Tag Archives: linkedin; recruiting; monster.com; workopolis.com

monster.com and workopolis…a sunset industry?

sunsetI attended the BC Human Resources Management Association conference last week and was struck by the theme of constant constant constant change. Stop building a strategy…you need to start strategizing constantly. There is no such thing as sustained competitive advantage because that requires stability which doesn’t exist. You need to build a series of momentary advantages. If you can’t see ahead of the curve and bring those ideas in, you are not adding value. You have got to keep moving…

So let’s take a look at monster.com and workopolis. Traditional stalwarts of internet recruiting that seem oh so very 2003. I took a quick look at the rates they charge. You can post a job on Monster.com nationwide for 60 days for $725. Workopolis is a touch more pricey at $750. Back in 2003, 750$ was a steal when your competitor was a daily newspaper like the Globe and Mail or the Vancouver Sun that charged $6000 to run an ad on a Wednesday and a Saturday. But today, newspapers are shuttering on a daily basis because no one reads them anymore. Monster and workopolis are now competing with the twitters, facebooks, linkedin’s and craigslist’s of the world. Even professional associations who have job postings as significant sources of revenue – (BC HRMA charges its members 675$ to post a job) are in trouble. The reason being that the internet has gone 2.0. We expect to interact with it. If you post a job on a site and h0pe that I will visit your site and see your posting…well you have become the newspaper and they are nearing extinction. And post my resume to monster or workopolis so that employers can pay 900$ to search the database? What? Been on Linkedin lately…But if you tweet me when a new job is posted on your corporate website because I registered with your site because I think your company is kind of cool…well that is more like it.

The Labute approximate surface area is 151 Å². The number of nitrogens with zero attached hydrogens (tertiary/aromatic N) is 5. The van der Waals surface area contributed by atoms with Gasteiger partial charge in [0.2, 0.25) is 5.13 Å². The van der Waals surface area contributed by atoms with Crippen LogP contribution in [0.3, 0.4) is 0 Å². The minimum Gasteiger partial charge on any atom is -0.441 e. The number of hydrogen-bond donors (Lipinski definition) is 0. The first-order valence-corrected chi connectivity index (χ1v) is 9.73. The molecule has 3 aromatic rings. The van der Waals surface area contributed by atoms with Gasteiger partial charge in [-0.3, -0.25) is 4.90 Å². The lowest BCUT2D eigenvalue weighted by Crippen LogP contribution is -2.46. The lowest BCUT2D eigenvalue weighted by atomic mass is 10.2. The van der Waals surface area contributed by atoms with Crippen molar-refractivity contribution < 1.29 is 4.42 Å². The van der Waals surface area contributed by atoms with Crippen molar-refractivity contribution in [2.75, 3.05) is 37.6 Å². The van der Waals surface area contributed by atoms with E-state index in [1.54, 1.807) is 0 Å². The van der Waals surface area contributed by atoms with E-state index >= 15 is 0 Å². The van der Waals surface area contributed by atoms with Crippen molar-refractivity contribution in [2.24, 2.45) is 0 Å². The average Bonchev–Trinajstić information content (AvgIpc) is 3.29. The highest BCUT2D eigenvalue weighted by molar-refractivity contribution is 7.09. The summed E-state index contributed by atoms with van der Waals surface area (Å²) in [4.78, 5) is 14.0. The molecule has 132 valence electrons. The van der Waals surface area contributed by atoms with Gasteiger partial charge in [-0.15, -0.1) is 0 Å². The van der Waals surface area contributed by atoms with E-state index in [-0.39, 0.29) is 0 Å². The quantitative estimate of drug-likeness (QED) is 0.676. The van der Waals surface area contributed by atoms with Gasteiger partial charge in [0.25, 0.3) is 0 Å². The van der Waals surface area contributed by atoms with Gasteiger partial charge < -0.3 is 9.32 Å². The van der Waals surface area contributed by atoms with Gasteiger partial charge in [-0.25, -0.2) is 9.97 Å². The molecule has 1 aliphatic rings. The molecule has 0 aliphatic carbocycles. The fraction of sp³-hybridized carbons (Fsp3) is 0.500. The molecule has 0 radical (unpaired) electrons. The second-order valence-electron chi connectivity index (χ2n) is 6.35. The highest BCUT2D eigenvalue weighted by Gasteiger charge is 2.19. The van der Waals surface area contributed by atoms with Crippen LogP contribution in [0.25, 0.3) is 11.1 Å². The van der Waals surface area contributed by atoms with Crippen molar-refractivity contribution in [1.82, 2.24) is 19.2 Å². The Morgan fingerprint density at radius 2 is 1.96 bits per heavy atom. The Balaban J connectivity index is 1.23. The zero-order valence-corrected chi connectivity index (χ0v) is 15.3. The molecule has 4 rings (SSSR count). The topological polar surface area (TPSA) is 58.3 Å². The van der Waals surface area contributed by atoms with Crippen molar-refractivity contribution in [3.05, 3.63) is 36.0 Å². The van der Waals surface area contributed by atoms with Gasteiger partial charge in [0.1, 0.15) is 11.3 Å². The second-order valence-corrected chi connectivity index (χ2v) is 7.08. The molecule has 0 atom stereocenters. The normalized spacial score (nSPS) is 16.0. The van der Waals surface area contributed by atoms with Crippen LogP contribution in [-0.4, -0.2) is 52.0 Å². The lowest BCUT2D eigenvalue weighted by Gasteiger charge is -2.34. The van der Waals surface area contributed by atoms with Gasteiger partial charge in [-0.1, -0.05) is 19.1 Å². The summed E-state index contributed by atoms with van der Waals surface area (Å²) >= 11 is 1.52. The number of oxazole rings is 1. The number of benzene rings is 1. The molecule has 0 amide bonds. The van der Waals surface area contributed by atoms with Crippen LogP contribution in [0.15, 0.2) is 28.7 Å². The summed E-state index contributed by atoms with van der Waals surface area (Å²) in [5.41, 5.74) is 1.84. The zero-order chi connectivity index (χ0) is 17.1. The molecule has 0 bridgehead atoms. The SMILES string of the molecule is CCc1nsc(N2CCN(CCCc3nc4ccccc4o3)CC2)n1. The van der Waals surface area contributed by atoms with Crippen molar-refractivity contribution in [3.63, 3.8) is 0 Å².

It does not look like these guys are looking ahead of the curve. Last week at the HRMA conference, Monster was giving out stuffed animal monsters to delegates…in the hope that they would create business. Time to find a different approach.